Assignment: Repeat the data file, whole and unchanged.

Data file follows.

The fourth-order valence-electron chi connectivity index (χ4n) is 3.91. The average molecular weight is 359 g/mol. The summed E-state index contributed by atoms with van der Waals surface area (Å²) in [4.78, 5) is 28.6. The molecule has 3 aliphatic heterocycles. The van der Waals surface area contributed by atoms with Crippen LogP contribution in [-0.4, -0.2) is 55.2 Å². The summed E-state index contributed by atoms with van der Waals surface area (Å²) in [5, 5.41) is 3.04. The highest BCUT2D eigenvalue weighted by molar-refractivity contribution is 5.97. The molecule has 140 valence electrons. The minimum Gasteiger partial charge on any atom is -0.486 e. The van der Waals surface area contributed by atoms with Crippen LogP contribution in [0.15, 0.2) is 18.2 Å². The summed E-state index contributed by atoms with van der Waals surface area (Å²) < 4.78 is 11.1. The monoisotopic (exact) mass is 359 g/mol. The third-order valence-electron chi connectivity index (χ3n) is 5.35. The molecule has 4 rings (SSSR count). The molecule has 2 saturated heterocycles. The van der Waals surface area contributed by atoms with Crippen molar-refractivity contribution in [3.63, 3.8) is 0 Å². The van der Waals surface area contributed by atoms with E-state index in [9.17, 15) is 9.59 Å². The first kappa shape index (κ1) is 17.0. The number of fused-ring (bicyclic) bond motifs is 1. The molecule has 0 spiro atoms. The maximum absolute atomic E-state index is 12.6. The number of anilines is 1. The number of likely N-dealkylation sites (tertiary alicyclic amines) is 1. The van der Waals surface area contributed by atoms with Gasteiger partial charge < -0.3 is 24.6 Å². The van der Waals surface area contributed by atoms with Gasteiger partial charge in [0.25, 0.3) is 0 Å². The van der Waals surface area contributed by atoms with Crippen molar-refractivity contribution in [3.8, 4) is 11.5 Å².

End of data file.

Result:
The fourth-order valence-electron chi connectivity index (χ4n) is 3.91. The average molecular weight is 359 g/mol. The summed E-state index contributed by atoms with van der Waals surface area (Å²) in [4.78, 5) is 28.6. The molecule has 3 aliphatic heterocycles. The van der Waals surface area contributed by atoms with Crippen LogP contribution in [-0.4, -0.2) is 55.2 Å². The summed E-state index contributed by atoms with van der Waals surface area (Å²) in [5, 5.41) is 3.04. The highest BCUT2D eigenvalue weighted by molar-refractivity contribution is 5.97. The molecule has 140 valence electrons. The minimum Gasteiger partial charge on any atom is -0.486 e. The van der Waals surface area contributed by atoms with Crippen LogP contribution in [0.15, 0.2) is 18.2 Å². The summed E-state index contributed by atoms with van der Waals surface area (Å²) < 4.78 is 11.1. The monoisotopic (exact) mass is 359 g/mol. The third-order valence-electron chi connectivity index (χ3n) is 5.35. The molecule has 4 rings (SSSR count). The molecule has 2 saturated heterocycles. The van der Waals surface area contributed by atoms with Crippen molar-refractivity contribution in [3.63, 3.8) is 0 Å². The van der Waals surface area contributed by atoms with E-state index in [9.17, 15) is 9.59 Å². The first kappa shape index (κ1) is 17.0. The number of fused-ring (bicyclic) bond motifs is 1. The molecule has 0 spiro atoms. The maximum absolute atomic E-state index is 12.6. The number of anilines is 1. The number of likely N-dealkylation sites (tertiary alicyclic amines) is 1. The van der Waals surface area contributed by atoms with Gasteiger partial charge < -0.3 is 24.6 Å². The van der Waals surface area contributed by atoms with Gasteiger partial charge in [0.25, 0.3) is 0 Å². The van der Waals surface area contributed by atoms with Crippen molar-refractivity contribution in [3.8, 4) is 11.5 Å².